Ireland has joined with seven other EU countries to affirm support for the continuation of live animal transport and live exports within and outside the EU.
In the run-up to a Council of the EU meeting of agriculture ministers next Monday (January 30), the delegation from Portugal has prepared a document defending animal transport, which it will present to the meeting on behalf of itself as well as Ireland; France; Greece; Latvia; Lithuania; Romania; and Spain.
Live animal transport has come in for intense scrutiny in the EU in recent years, with a number of members states and political groupings calling for tighter regulations and for limiting distances and even destinations to which animals can be transported.
The EU’s current legislation on animal transport is in the process of being reviewed.
In the new document, the eight member states say: “Animal transport is a critical activity in animal production systems in Europe and, worldwide, [is] necessary for the smooth functioning of the animal production sectors.”
They also said that animal transport is an activity that demands high standards and attentive oversight.
The document points out that an earlier review of the current legislation, carried out by the European Commission, found that the present rules on transport had improved the welfare of animals, compared to pre-2005 when the legislation was implemented.
“This acknowledged progress recognises that the current EU animal welfare legislation continues to deliver an appropriate response to the animal welfare needs and challenges identified at the time of its adoption, based on the best available science,” the paper said.
However, the eight member states also noted that there are now other factors to be accounted for, including increasing societal expectations and ethical concerns; scientific and technological developments; and future sustainability challenges.
These member states support the need to revise the legislation to include better definitions of responsibilities; better harmonisation of the training of drivers; and a better definition of the primary responsibility for animal welfare by the transporters, among other issues to address.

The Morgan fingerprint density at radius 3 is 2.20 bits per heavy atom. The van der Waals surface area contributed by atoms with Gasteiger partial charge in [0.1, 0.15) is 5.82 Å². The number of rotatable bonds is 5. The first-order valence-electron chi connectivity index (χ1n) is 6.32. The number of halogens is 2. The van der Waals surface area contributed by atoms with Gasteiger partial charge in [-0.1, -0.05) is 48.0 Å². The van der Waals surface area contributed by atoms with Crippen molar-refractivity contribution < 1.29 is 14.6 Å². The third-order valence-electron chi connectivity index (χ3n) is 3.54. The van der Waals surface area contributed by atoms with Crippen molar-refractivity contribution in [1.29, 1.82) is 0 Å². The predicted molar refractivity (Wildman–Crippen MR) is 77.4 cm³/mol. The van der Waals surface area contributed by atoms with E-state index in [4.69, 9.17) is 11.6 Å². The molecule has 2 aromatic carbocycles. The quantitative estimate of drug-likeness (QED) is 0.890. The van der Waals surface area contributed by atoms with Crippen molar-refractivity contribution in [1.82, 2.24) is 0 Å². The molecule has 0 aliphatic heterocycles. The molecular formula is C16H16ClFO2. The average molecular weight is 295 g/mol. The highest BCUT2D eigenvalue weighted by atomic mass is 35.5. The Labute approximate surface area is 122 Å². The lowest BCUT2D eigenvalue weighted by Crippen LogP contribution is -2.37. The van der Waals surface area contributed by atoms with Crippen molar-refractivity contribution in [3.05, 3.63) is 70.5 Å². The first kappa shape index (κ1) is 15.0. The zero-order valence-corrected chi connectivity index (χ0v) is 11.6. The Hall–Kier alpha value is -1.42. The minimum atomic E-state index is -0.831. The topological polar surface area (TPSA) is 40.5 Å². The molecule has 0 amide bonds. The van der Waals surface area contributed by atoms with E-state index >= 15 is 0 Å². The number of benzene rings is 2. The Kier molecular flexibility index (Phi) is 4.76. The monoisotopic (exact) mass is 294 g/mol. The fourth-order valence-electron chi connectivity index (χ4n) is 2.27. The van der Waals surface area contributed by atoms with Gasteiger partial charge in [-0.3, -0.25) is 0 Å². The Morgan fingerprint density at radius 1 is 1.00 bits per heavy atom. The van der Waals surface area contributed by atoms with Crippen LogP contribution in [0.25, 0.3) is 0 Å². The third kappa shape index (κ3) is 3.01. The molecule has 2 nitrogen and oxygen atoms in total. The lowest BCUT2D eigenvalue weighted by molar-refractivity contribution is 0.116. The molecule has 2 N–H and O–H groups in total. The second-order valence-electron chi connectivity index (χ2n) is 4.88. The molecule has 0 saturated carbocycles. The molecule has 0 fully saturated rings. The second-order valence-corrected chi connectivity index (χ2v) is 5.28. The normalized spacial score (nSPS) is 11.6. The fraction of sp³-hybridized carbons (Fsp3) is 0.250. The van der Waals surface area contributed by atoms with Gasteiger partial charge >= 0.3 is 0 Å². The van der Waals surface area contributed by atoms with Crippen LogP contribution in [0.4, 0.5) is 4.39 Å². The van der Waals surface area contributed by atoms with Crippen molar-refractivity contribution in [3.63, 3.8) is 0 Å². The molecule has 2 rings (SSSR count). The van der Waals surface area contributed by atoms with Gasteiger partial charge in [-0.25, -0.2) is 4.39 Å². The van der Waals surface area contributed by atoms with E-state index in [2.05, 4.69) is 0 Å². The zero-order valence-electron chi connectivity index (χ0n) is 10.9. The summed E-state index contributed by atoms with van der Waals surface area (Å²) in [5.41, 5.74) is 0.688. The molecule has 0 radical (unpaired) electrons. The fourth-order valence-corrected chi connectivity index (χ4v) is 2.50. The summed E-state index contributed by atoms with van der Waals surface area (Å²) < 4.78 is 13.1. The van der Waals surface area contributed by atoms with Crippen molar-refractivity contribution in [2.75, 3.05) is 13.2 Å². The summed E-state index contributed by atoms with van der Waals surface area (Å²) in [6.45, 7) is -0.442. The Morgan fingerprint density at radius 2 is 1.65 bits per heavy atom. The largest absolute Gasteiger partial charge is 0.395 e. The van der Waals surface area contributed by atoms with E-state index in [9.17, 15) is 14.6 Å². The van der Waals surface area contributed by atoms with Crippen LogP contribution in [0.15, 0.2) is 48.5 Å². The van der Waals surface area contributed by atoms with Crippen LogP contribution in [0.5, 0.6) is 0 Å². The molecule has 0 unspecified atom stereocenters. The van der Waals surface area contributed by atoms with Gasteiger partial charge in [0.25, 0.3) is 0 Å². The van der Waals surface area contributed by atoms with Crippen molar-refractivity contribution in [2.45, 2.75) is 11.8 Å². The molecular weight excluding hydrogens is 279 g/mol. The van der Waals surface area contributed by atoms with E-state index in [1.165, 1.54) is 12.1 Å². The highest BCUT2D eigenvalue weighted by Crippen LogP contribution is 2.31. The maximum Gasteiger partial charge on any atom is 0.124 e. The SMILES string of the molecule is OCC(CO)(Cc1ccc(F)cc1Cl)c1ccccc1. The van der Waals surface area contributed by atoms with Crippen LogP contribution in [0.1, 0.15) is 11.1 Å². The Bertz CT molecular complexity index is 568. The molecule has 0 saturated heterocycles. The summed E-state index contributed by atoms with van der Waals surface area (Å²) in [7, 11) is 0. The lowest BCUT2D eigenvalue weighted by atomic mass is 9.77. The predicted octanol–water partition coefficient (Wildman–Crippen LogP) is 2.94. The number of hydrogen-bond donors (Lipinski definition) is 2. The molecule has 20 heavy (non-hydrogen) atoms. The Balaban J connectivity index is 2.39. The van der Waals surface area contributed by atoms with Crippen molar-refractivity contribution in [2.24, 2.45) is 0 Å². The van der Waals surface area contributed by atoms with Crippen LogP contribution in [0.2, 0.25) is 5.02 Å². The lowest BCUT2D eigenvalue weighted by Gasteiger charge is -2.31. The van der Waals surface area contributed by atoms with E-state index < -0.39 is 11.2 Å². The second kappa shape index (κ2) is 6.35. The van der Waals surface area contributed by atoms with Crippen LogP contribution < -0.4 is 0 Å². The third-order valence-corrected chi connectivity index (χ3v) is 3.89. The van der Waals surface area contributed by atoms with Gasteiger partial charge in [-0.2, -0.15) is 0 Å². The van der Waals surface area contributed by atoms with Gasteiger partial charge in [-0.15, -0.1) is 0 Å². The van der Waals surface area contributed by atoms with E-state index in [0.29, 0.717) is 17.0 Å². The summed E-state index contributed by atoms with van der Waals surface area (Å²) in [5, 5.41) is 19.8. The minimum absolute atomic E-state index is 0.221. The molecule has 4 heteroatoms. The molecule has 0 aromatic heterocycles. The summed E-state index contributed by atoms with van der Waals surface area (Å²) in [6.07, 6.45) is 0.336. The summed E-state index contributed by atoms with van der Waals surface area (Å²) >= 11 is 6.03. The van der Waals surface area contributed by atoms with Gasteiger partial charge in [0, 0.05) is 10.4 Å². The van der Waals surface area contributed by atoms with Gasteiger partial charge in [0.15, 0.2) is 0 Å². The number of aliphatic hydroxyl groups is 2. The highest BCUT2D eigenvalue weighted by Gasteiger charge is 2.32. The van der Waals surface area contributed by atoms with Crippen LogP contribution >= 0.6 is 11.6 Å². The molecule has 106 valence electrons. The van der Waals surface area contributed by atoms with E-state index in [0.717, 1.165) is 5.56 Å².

They have called for any revised legislation to contain “clear and precise definitions” of any requirements or standards aimed at improving welfare conditions during transport.
The member states have also said that any legislation should be based on strong technical and scientific knowledge, and should draw on the experiences and good practices of member states in implementing and enforcing the legislation so far.
Ensuring the economic competiveness of EU agriculture needs to be taken into account, the document said.
“Recalling that the transport of animals is fundamental to the normal functioning of the European animal production sectors, we also stress that the primary objective…should be the continued facilitation of high welfare…trade and export of live animals, but not be focussed on measures aimed at prohibiting or limiting certain types of transport,” the document stated.
It also highlighted the seasonal nature of the need for animal transport, particularly in the cattle and sheep sectors.
“Failure to continue this facilitation will have an unintended consequence of impacting overall animal welfare negatively. For example, citizens in nearby third countries will be obliged to source animals from likely more distant non-EU suppliers with less developed animal welfare provisions.”
It went on to say: “We believe that member states and the council of ministers should continue to work towards improved implementation and enforcement of EU legislation and share with third countries our expertise and knowledge to improve animal welfare globally.”
In Ireland, live exports are of particular importance for both the dairy and beef sector, and a number of Irish MEPs have been vocal in backing continued animal transport with stronger regulations.